Politics as such went largely unspoken of at Mayor Jim Strickland’s annual New Year’s prayer breakfast on Monday morning — the 2019 edition on New Year’s Eve, actually — at the University of Memphis-area Holiday Inn on Central Avenue.
Dignitaries of all sorts — past, present, and on-the-way-to-being-future — were on hand for the event, which included some extraordinary singing and preaching, the latter notably including a passionate impromptu sermon on the value of persistence through adversity from the Rev. J. Lawrence Turner of Mississippi Boulevard Christian Church, who was filling in for the absent Rev. LaSimba Gray.
Another absentee was former Mayor Willie Herenton, who was the keynote speaker and guest-of-honor two years ago at Strickland’s New Year’s event, where Herenton called for “10,000 black men” to serve as mentors for the city’s youth population. Two years later, the call for mentors was reiterated by Strickland, who in brief remarks asked for volunteers to commit “one hour a week” to a variety of uplift activities, including “Team Read” and “Rise to Read," two programs aimed at increasing youth literacy.
The 79-year-old Herenton, meanwhile, has demonstrated his own persistence by becoming a declared challenger for the mayoralty again in this year of city elections. The only reference Strickland made on Monday to any previous mayor was indirect and early in his remarks, when he was celebrating the contributions to the city by its faith community, members of which, he noted, had been key supporters of those who “struck against my predecessor [Henry Loeb] 50 years ago.”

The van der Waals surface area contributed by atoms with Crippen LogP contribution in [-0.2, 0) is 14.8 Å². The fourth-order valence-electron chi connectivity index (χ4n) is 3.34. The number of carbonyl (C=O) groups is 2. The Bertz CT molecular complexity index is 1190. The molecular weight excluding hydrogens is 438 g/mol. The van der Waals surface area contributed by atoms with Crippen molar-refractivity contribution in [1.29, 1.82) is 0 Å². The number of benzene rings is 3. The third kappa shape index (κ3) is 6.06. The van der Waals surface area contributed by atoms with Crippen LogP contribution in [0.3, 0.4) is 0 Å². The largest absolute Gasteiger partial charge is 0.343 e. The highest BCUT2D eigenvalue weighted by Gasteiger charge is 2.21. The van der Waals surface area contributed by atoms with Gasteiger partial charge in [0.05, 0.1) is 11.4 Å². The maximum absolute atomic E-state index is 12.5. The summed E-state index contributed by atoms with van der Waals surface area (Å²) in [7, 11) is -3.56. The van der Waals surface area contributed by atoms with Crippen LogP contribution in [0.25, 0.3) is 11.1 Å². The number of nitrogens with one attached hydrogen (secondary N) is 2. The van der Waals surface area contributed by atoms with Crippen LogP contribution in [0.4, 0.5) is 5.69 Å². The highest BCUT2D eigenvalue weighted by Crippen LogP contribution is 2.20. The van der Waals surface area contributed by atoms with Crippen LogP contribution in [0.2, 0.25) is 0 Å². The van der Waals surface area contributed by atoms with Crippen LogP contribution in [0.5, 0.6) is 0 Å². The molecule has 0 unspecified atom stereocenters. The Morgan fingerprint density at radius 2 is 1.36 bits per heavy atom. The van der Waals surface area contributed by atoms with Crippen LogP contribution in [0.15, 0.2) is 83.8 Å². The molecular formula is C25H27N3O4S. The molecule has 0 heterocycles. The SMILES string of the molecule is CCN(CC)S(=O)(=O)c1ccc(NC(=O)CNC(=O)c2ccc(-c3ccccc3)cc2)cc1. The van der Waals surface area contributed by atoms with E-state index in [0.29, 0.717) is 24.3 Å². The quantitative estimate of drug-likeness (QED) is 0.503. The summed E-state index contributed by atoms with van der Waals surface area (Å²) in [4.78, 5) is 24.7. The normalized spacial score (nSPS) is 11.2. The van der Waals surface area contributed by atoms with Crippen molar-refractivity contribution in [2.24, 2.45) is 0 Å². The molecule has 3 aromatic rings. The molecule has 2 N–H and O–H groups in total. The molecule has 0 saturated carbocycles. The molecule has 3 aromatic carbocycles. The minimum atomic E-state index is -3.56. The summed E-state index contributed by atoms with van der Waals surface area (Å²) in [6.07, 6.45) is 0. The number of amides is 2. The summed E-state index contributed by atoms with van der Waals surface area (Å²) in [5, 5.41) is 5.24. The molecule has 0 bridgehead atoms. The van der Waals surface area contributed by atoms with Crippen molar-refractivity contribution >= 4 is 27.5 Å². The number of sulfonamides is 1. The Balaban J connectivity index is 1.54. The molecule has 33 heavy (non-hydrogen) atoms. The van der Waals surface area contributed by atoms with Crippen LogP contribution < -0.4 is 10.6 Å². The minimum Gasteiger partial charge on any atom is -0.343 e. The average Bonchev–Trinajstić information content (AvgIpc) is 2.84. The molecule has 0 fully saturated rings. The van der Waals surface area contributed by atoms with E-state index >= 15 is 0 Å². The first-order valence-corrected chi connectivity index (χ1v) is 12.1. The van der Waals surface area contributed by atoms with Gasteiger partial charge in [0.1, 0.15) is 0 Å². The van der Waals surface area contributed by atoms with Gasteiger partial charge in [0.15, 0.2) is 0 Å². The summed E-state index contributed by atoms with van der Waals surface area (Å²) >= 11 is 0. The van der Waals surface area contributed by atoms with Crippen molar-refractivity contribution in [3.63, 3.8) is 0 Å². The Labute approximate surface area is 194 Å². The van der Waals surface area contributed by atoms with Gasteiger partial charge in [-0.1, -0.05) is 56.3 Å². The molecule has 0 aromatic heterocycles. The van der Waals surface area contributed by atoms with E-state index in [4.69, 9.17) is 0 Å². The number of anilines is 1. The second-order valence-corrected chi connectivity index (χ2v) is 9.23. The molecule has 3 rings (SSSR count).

By such verbal means, the current mayor deftly put himself on the side of the angels — which is to say, in line with the aspirations of the city’s African-American majority, whom Strickland, who is white, successfully courted in his 2015 victory over then-incumbent Mayor A C Wharton.
The courtship continued through part one of Strickland’s address on Monday, the aforementioned celebration of the Memphis faith community — on the job, he said, “day in and day out” — and extended through part two, which was dedicated to the proposition that Memphis has “momentum” and which allowed the mayor to recount some of what he put forth as recent successes during his administration.
Some of these were the expansion at St. Jude and new jobs through the auspices of Amazon and Indigo, plans for universal pre-K education within two years, reduction of the city’s poverty rate, and increased hires and contracting with the Memphis minority community.
“My job is to celebrate our successes and to be clear-eyed about our challenges,” Strickland summed up in the third and concluding part of his remarks, wherein he issued an appeal to his audience to “get involved” in the task of dealing with the challenges.